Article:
For me the biggest challenges have been learning not to be selfish and so stubbornly independent (I’m still learning).
Also, studying full time and having kids is a bitch, but I wouldn’t change it.

What from your wedding vows/ceremony still holds the truest?

“In good times and in bad”

Any other bits of wisdom? not really 😛

Photos: Paul Bui

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Lurves.

It’s turkey week. And I suck at doing any extraneous writing/blogging/socializing that’s not putting together a papes or being eyebrows deep in rewriting website copy.

But that doesn’t mean I don’t still love y’all.

So, in the spirit of all that is meant to be family/friends/love/cheesetasticness, take a little lurves. Hang on to it for when you feel like I’m neglecting you.

 

Via Pinterest via Offbeat Home.
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Place.

Oh, the Mauna Lani. How addictive you’ve become. Hooked, after just one trip. And now that the cold weather and snow have officially inundated the Hole, it’s time for a little visual trip back.

While the prices were a bit in the upper echelon, I couldn’t be happier about choosing to have our wedding there. Lauren was the first person to respond after I shot out a flurry of emails to hotels on the Big Island. Seriously, I think I emailed 15 places the moment we decided that Hawaii was the place to be.

Lauren emailed me back, got a general idea of what we wanted and immediately began working with me to ensure the best experience. Rather than pay a holy buttload up front, she allowed us to make a feasible deposit and pay down the rest over time. Which worked like a dream.

When the time came, she and Pinkie did everything to make sure we were within our means and had the best effing party at the same time.

And it wasn’t just them. EVERYONE at the Mauna Lani was amazing. From the service when we first arrived, to the helpfulness of everyone ranging from spa coordinators to front desk to bartenders to pool attendants. There was such sincere friendliness and genuine caring.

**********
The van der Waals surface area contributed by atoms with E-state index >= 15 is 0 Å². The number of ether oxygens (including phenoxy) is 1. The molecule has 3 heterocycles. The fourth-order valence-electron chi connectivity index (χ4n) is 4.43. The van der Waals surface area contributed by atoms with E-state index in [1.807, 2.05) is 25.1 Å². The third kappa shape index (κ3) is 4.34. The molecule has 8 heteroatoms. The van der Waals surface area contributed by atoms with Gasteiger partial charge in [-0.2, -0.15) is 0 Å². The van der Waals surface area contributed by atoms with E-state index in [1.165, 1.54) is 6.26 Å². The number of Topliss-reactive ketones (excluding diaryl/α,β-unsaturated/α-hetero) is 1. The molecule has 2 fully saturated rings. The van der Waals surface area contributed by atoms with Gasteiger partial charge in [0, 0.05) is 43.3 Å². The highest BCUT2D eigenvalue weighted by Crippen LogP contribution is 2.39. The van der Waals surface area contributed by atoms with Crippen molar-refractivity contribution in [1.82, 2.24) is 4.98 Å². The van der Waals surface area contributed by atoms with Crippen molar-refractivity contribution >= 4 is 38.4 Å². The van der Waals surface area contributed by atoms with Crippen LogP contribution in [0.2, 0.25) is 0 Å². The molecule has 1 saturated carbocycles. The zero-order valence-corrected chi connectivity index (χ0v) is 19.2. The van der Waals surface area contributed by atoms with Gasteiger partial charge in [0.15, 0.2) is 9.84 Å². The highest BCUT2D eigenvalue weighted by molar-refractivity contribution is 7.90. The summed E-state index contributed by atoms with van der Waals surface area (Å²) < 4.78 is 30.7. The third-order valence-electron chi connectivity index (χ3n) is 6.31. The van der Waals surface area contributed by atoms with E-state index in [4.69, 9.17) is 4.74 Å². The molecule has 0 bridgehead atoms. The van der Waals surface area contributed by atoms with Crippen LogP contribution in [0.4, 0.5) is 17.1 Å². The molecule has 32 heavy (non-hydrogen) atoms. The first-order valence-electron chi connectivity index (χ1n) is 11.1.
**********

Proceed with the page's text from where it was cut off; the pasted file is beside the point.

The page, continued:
When they say the staff at the Mauna Lani becomes your ohana, they truly mean it.

Glass elevator. Open-air.

Oh, a few fish ponds? Sure. Why not.

View from the top.

Not bad for a little beach ceremony action.

Nice place to be a fish.

Beachy keen.

I like turtles.

How's the serenity?

Venue: Mauna Lani Bay Hotel & Bungalows
Photos: Persimmon Images

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Prep: Him.

As opposed to my 3.5- to 4-hour process, Aussie’s apparently only took about 15 minutes. Sh*t, shower and shave, I’m sure. Therefore his time was spent, more aptly, hanging out by the pool, drinking beer, etc. Lucky bastard.

Vows.

The predecessor.

Smiley Rusty.

Good thing there's a doctor in the crew.

Gresh.

Brace yo self.

Cool.

Proud Mama.

See how easy and painless it was for them? Well, painless except for Gresham’s leg, that is. And don’t they look so handsome?

Aussie’s Shirt: Express for Men
His Shorts: Volcom on Dogfunk.com
Pocketwatches: Amazon.com

All photographs by Persimmon Images.

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Daunting.

Who knows what's lurking ...

So, the good news with the new apartment is that we have a spare room.

The bad news? We have a spare room. That seems to be a catch-all for … all.

We legitimately are/were working obscene hours and couldn’t be fussed with facing the abyss. But now that it’s cold-weather season and all my cardigans, socks, boots, snowboard gear, etc. are buried within, I have to start seriously considering the possibility of facing the monstrosity.

Also, we have friends visiting this winter. And a spare room really should also be a guest room, right?

Sigh. Good thing I’ll have pleeeenty of time this winter since I was only able to get a 10-day ski pass.

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Prep: Me.